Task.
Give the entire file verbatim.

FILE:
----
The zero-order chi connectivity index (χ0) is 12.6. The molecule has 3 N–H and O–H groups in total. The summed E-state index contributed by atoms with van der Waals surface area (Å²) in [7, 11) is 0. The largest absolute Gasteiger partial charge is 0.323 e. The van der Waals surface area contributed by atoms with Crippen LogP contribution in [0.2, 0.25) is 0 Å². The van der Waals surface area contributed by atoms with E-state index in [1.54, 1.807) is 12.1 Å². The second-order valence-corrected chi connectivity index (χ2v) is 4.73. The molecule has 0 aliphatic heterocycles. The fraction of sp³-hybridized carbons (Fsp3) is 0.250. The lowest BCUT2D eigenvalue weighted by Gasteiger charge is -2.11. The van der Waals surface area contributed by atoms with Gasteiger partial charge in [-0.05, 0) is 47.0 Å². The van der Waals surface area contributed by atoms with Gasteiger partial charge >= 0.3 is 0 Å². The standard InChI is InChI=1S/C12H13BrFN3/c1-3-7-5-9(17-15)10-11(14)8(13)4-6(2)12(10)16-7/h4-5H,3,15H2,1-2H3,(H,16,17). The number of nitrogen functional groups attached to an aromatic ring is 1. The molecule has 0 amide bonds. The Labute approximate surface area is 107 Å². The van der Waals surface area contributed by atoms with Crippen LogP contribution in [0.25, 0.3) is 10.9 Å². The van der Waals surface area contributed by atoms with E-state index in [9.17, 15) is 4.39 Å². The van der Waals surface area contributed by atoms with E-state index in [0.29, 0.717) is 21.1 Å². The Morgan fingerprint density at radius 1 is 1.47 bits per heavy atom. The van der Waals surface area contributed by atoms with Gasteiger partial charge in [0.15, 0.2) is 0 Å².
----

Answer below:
The zero-order chi connectivity index (χ0) is 12.6. The molecule has 3 N–H and O–H groups in total. The summed E-state index contributed by atoms with van der Waals surface area (Å²) in [7, 11) is 0. The largest absolute Gasteiger partial charge is 0.323 e. The van der Waals surface area contributed by atoms with Crippen LogP contribution in [0.2, 0.25) is 0 Å². The van der Waals surface area contributed by atoms with E-state index in [1.54, 1.807) is 12.1 Å². The second-order valence-corrected chi connectivity index (χ2v) is 4.73. The molecule has 0 aliphatic heterocycles. The fraction of sp³-hybridized carbons (Fsp3) is 0.250. The lowest BCUT2D eigenvalue weighted by Gasteiger charge is -2.11. The van der Waals surface area contributed by atoms with Gasteiger partial charge in [-0.05, 0) is 47.0 Å². The van der Waals surface area contributed by atoms with Gasteiger partial charge >= 0.3 is 0 Å². The standard InChI is InChI=1S/C12H13BrFN3/c1-3-7-5-9(17-15)10-11(14)8(13)4-6(2)12(10)16-7/h4-5H,3,15H2,1-2H3,(H,16,17). The number of nitrogen functional groups attached to an aromatic ring is 1. The molecule has 0 amide bonds. The Labute approximate surface area is 107 Å². The van der Waals surface area contributed by atoms with Crippen LogP contribution in [0.25, 0.3) is 10.9 Å². The van der Waals surface area contributed by atoms with E-state index in [9.17, 15) is 4.39 Å². The van der Waals surface area contributed by atoms with E-state index in [0.29, 0.717) is 21.1 Å². The Morgan fingerprint density at radius 1 is 1.47 bits per heavy atom. The van der Waals surface area contributed by atoms with Gasteiger partial charge in [0.15, 0.2) is 0 Å².